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Amped : How Big Air, Big Dollars, and a New Generation Took Sports to the Extreme
Meet the alternative American sports -skateboarding, snowboarding, BMX biking, and motocross - and the multimillion-dollar industry behind them.
Once a fringe underground culture, extreme sports are now the stuff of car commercials and Olympic competitions. How did they get there - and how does it feel to be in the middle of it all? The first comprehensive account of the rise, culture, and business of action sports, Amped plunges us into this exciting world. Readers will find themselves aboard a skateboarding bus tour with superstar Tony Hawk, behind the scenes at the X Games and snowboarding contests, on the sidelines witnessing the first-ever double backflip on a motorcycle, on the road with the Warped Tour, and in the offices of the multinational corporatison that have tapped into the vast amounts of money to be made from these nontraditional sports.
Based on interviews with more than one hundred athletes, managers, business executives, extreme-rock musicians, and, most importantly, the adolescent amateurs who are at the heart of this movement, Amped is not merely the story of an alternative world of sports now four decades old. It's the tale of a flourishing culture that continues to reject old-fashioned stick-and-ball sports in favor of individualistic forms of expression. The story of extreme sports speaks volumes about Generations X and Y and their divergent views on life, creativity, gratification, and identity.
These days, top-ranked skateboarders, snowboarders, BMX racers and motocross riders can make millions in product endorsements in addition to their competitive earnings. As the music critic for Entertainment Weekly, Browne has an easy point-of-entry into this subculture through its avid appreciation for punk rock and heavy metal, but his overview approaches the extreme sports scene from a variety of angles. Whether he's hanging out with the pros on the tour bus, checking in with participants at a skate camp or meeting with ESPN executives to discuss the launch of the X Games, the candor he elicits from his interview subjects is impressive. He effectively describes the tension felt by the athletes, who strive toward a punk rock ethos of integrity and credibility as they navigate the increasing commercialization of their sports, but as an author, he hangs back at the sidelines. Though Browne seems fascinated by athletes who shrug off even life-threatening accidents by maintaining "injuries help to keep you focused," his narrative lacks an internal edginess that would ensure its appeal to participants in these sports, and his emphasis on marketing could be an equal turnoff. Older, less hip readers, however, will be able to glean some insight into what their kids and grandkids are up to these days.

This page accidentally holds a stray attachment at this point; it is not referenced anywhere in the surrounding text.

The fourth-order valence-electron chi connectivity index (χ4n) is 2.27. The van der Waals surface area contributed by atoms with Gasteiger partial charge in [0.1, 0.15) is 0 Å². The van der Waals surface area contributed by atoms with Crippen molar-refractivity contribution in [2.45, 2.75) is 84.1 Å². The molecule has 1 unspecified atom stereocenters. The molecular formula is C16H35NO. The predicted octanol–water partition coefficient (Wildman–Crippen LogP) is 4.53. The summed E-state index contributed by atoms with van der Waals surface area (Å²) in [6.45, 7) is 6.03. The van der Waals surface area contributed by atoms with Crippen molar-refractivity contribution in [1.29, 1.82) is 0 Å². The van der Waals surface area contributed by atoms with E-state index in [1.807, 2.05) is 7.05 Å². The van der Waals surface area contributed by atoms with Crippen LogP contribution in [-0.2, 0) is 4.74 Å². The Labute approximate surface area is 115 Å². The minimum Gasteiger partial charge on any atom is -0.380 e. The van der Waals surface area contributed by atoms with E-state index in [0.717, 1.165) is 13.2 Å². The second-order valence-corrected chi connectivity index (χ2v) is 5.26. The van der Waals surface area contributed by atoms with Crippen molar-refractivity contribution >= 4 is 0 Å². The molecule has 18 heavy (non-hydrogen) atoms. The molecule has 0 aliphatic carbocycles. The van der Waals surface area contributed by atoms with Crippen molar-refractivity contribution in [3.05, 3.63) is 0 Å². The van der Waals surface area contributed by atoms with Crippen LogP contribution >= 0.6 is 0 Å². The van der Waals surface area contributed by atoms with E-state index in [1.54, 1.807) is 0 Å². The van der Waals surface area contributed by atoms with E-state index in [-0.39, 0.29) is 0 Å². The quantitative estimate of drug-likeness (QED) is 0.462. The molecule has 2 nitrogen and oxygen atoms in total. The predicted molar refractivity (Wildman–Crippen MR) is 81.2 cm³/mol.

Copyright (c) Reed Business Information, a division of Reed Elsevier Inc. All rights reserved.
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July 13, 2005
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